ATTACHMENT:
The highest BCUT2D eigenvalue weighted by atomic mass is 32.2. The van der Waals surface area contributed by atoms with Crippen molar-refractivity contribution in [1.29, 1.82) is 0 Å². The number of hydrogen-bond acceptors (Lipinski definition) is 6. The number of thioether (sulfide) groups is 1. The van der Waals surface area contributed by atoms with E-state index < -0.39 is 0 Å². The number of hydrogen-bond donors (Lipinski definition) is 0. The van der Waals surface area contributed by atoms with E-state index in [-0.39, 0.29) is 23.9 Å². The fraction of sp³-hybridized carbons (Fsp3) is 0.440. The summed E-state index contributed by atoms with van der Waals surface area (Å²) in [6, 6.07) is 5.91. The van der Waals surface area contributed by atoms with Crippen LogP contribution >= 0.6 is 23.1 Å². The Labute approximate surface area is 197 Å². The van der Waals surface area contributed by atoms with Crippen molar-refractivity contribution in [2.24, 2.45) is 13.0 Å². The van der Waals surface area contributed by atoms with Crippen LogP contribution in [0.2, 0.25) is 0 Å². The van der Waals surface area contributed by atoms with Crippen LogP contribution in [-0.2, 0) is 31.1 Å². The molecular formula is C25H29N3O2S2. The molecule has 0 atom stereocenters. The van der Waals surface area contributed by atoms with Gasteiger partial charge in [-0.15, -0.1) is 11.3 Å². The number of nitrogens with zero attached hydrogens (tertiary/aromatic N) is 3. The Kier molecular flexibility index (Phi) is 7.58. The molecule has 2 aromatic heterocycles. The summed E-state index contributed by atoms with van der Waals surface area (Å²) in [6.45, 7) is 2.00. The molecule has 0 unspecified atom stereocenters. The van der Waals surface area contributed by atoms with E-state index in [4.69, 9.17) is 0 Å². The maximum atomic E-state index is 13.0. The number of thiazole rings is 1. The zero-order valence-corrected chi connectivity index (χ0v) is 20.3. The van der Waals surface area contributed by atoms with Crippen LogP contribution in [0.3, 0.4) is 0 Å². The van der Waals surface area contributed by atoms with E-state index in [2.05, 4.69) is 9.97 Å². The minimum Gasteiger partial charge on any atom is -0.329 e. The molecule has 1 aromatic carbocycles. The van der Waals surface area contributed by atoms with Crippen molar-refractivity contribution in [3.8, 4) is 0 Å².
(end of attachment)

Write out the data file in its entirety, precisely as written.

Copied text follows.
The highest BCUT2D eigenvalue weighted by atomic mass is 32.2. The van der Waals surface area contributed by atoms with Crippen molar-refractivity contribution in [1.29, 1.82) is 0 Å². The number of hydrogen-bond acceptors (Lipinski definition) is 6. The number of thioether (sulfide) groups is 1. The van der Waals surface area contributed by atoms with E-state index < -0.39 is 0 Å². The number of hydrogen-bond donors (Lipinski definition) is 0. The van der Waals surface area contributed by atoms with E-state index in [-0.39, 0.29) is 23.9 Å². The fraction of sp³-hybridized carbons (Fsp3) is 0.440. The summed E-state index contributed by atoms with van der Waals surface area (Å²) in [6, 6.07) is 5.91. The van der Waals surface area contributed by atoms with Crippen LogP contribution >= 0.6 is 23.1 Å². The Labute approximate surface area is 197 Å². The van der Waals surface area contributed by atoms with Crippen molar-refractivity contribution in [2.24, 2.45) is 13.0 Å². The van der Waals surface area contributed by atoms with Crippen LogP contribution in [0.2, 0.25) is 0 Å². The van der Waals surface area contributed by atoms with Crippen LogP contribution in [-0.2, 0) is 31.1 Å². The molecular formula is C25H29N3O2S2. The molecule has 0 atom stereocenters. The van der Waals surface area contributed by atoms with Gasteiger partial charge in [-0.15, -0.1) is 11.3 Å². The number of nitrogens with zero attached hydrogens (tertiary/aromatic N) is 3. The Kier molecular flexibility index (Phi) is 7.58. The molecule has 2 aromatic heterocycles. The summed E-state index contributed by atoms with van der Waals surface area (Å²) in [6.45, 7) is 2.00. The molecule has 0 unspecified atom stereocenters. The van der Waals surface area contributed by atoms with E-state index in [4.69, 9.17) is 0 Å². The maximum atomic E-state index is 13.0. The number of thiazole rings is 1. The zero-order valence-corrected chi connectivity index (χ0v) is 20.3. The van der Waals surface area contributed by atoms with Crippen LogP contribution in [0.3, 0.4) is 0 Å². The van der Waals surface area contributed by atoms with E-state index in [2.05, 4.69) is 9.97 Å². The minimum Gasteiger partial charge on any atom is -0.329 e. The molecule has 1 aromatic carbocycles. The van der Waals surface area contributed by atoms with Crippen molar-refractivity contribution in [3.8, 4) is 0 Å².